Barbados Garbage study

Oceangybe

Barbados Garbage Study – by Bryson

Lat: 13 degrees 15 min N

Long: 059 degrees 33 min W

Frequent readers of our wandering – both geographically and mentally – blogs may be beginning to wonder if we are really doing any sort of studies on the plastic refuse concentrating on our beaches globally. Stories of interesting people, obscure historical references and exciting adventures continually arrive on the website, with only the odd vague reference to garbage, plastics and their destructive effects. Critics could be excused for surmising that we are just sailing and surfing our way around the world but using a green/environmental/ecological message to try and attract attention to ourselves and maybe even secure a some free gear from our sponsors. Well, without some detailed exploration or our website, they would have ample evidence to prove their point. Yet those internet-savvy searchers would have found our page detailing our garbage studies up until South Africa (insert link).

The stories of incredibly friendly and out going people, beautiful beaches, crystalline water and undiscovered paradises all serve as a backdrop to provide contrast to the true polluted nature of our beaches.

For example, take Long Pond Beach, Barbados. Located on the sparsely populated east coast, just north of the infamous Soup Bowls surfing spot, Long Pond is a windswept beach that stretches for mile and miles, complete with all the tropical paradise fixings.

Palm trees, crystal clear water, squeaky white sand and no footprints of others. check.

Imagine a Hollywood movie set of a deserted tropical beach, perhaps with Tom Hanks and Wilson in the movie Castaway as a reference point, and you would have an idea of what Long Pond beach looks like.

Except for the fact that Tom and Wilson’s beach did not seem to have the multicoloured high tide line that we have found on EVERY beach we have visited. So what did we find on Long Pond:

– A toilet seat.

– glow sticks.

– old broken kids toys.

– aerosol containers.

– flip flops.

- 15 pieces of sytrofoam

- A sealed lightbulb

- A bbq scrapper

- 37 plastic bottles

- 85 bottle caps

- 2 forks,

- 2 glow sticks

- 6 flip flops

- 6 plastic buckets

- 59 pieces of fishing line and rope

- 2 lighters filled with lighter fluid

- Wheels from a childs’ toy.

- A knife handle

- Peanut container

- At least 100 random plastic pieces

- Hair mousse container with teeth marks scratched into it

- A toilet seat

- A huge garbage bag

- Plastic shampoo bottle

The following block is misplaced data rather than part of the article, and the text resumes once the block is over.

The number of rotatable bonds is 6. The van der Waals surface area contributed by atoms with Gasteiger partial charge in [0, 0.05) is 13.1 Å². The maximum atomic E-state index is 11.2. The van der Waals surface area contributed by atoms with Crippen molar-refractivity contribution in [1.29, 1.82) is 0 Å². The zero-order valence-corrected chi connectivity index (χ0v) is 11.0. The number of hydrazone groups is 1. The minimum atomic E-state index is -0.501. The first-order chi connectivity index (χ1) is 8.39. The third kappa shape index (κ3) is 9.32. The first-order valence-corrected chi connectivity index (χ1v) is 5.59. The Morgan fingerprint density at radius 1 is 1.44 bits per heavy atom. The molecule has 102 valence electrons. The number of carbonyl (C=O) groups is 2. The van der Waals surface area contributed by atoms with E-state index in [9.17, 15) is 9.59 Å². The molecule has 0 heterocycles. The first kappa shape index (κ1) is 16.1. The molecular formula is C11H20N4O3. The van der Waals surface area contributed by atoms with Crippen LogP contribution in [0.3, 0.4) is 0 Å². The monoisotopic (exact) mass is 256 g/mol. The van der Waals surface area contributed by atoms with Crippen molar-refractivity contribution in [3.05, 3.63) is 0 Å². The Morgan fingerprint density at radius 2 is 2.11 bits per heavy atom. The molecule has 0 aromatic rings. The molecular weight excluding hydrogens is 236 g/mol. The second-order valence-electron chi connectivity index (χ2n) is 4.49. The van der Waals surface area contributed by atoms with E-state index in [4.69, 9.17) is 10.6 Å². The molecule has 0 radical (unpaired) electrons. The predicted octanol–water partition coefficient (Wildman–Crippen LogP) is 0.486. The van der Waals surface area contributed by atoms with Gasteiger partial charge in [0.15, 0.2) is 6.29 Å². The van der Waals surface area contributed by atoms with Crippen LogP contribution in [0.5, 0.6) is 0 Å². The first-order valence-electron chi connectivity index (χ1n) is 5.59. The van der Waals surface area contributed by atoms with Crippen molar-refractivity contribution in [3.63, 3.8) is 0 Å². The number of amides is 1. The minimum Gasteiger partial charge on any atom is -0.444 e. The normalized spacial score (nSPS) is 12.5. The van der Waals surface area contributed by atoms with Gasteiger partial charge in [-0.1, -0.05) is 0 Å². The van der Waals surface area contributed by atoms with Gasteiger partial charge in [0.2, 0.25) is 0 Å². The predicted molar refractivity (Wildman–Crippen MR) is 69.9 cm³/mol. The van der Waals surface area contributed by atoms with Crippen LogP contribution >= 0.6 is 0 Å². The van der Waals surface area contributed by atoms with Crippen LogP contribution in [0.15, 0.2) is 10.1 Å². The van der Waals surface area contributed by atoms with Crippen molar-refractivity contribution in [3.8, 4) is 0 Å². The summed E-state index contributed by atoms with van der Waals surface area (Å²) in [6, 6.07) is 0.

Remember this was all found on the sandy surface of the beach in just 100m of coastline, on a beach that runs for miles and miles… It is also away from any significant level of population density, on the windward side of Barbados with nothing but.. Africa and Europe upwind. So where did it all come from ? Well, it is a common misconception that most of the garbage on our beaches comes from those dastardly fishermen, container ships and ocean going vessels, when in actuality, 80% of oceanic plastic washes down rivers and creeks from our cities and towns, into the ocean. We are the problem.

The claim that all the garbage has spend months at sea, floating the 3000nm from Africa or Europe seem to be a bit of stretch. Or does it. where else could it come from? It is the end of the dry season here in the Caribbean so no streams, rives, storm water drains were emptying local refuse onto the beach; eliminating one source of pollution. Fisherman and beach users will always be a source of pollution, yet by traveling to an area of deserted beach, we hope to have minimized that local human source. Offshore fishing boats are be a definite source of pollution on Long Pond, but could not account for all the garbage we found.

So where does it all come from ? .. The South East Trade winds and the Northern Equatorial current, running at up to 2 knots, runs slap-bang into Long Pond and will deposit anything and everything moving in its grasp on the beach. Trace the currents and wind back and you find Europe, North and West Africa. As further evidence, the last item of our pollution list, the enclosed plastic shampoo bottle, had no English text on its exterior, only Portuguese. While the bottle may be constructed on PET plastic, which will photodegrade and sink on its own, the PVC screw cap can withstand all the corrosive efforts of the sun and sea, to keep the bottle filled with buoyant air and floating for untold thousands of miles.

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